This episode for me was a definite improvement from last week, I’m hoping this rollercoaster ride of great and mediocre episodes stops at some point and some consistency comes along. In my review of last week’s episode, I said I could sum up the episodes in one word, this episode I can sum up in three–melodramatic and mundane.
I thought it was an interesting choice to have Hugh in even more trouble, albeit a different kind. The question of how the patient managed to record him in a sterile OR for nine hours was never answered, but I also liked the choice to make Hugh the sympathetic one out of the two in this situation. However there is no such thing as a small detail with writing, so an unlikeable character is not unlikeable for no reason. The revelation of the patient living in a dodgy flat and having to look after his mother was needed and the final outcome of Hugh giving the patient his apartment was the best one for this situation. While it was obvious that Hugh wouldn’t be done for, it was an outcome that I didn’t see coming.
Meanwhile I felt that the Matt and Charlie subplot was cliche. The subplot was more cliche in its storytelling than anything else. It was cliche that they are having trouble conceiving, that Charlie is getting grief from her mother-in-law about her apparent inability to conceive and Matt getting his swimmers tested and being in situation where he may have cheated on his wife. However this problem remedied itself with the outcome of Charlie getting her revenge on Meryl in the most humorous and bizarre way that I have ever seen. One especially odd thing about the outcome was the fact that Dora the goat reappeared and it hasn’t been established who she belongs to.
The biggest and unexpected moment of the episode was the revelation that Ajax is Hugh’s son. I liked the subtle choice to have it be revealed by Joey, however I’m not sure about the choice of the plot as a whole. For Hugh to have a son he didn’t know about, being in his life as a foster brother, is too melodramatic for a drama that is only four episodes in its first season. However I liked how Hugh immediately looked at him differently and seemingly in a positive light, I’m looking forward to the finer details being revealed and how it all plays out over the season.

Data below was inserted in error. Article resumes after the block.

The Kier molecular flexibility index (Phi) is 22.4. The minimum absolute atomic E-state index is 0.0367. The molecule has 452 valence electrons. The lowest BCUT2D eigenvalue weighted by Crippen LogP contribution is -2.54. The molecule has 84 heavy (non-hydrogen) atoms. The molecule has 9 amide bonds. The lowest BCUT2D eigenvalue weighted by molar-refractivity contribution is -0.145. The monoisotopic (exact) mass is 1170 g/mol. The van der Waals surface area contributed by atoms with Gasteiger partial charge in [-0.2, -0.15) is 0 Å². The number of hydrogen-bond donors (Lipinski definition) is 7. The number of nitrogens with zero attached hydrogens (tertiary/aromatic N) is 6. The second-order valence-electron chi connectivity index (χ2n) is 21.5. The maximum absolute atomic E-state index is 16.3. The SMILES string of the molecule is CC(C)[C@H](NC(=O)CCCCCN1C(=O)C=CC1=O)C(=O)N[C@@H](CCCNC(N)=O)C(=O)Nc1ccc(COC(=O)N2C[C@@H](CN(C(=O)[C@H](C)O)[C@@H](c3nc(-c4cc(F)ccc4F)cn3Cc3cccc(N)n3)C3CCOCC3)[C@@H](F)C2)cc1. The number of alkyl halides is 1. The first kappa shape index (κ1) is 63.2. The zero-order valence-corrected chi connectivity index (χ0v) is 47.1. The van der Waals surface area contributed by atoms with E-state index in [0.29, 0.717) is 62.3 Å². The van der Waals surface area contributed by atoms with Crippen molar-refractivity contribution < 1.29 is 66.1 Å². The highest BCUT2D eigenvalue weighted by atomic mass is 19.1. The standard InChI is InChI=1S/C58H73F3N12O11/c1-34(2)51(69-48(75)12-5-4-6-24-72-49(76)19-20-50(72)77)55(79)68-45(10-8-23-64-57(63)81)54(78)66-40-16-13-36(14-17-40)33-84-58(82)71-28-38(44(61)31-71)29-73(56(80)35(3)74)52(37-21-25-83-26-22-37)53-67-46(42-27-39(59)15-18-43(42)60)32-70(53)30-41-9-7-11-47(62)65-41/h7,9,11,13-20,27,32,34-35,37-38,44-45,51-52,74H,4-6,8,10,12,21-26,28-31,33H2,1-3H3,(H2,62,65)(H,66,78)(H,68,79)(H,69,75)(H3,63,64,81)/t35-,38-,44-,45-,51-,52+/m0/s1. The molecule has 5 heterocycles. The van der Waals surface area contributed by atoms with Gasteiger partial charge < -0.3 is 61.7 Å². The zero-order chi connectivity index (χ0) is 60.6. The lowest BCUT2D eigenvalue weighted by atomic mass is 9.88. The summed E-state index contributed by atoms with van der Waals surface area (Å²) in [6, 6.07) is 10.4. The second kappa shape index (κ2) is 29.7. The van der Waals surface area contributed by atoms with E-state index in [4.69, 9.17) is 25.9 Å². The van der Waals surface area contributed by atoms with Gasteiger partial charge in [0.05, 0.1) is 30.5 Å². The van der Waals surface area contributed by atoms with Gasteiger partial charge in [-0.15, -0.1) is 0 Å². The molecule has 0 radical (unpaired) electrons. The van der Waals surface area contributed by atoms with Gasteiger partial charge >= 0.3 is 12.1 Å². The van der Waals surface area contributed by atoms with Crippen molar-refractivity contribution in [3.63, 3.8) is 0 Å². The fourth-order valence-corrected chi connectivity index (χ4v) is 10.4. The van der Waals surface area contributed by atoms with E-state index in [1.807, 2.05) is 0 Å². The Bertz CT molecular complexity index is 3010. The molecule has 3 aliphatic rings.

Meanwhile, Jim’s health problem has been revealed as Myelodysplastic Syndrome, a blood disorder. It was an interesting choice for Jim to have an uncommon health problem, however it was better than cancer, which was obviously a red herring and writing-wise, a cliche. Considering that it has been confirmed that Joey is in fact dying, it would have been a bit much for Jim to be dying also. I also enjoyed the humorous but too-brief interaction between Penny and Betty looking up Tinder dates in their medical records, I hope to see more interactions between them as girlfriends rather than colleagues, as it’s a subtle but great way to develop the characters (I especially loved Betty’s ‘Tinderella’ remark).
Overall the episode alternating between melodramatic and mundane was done reasonably well, however the show as a whole needs to develop some consistency with the strength of its episodes, before it can really experiment with its plots.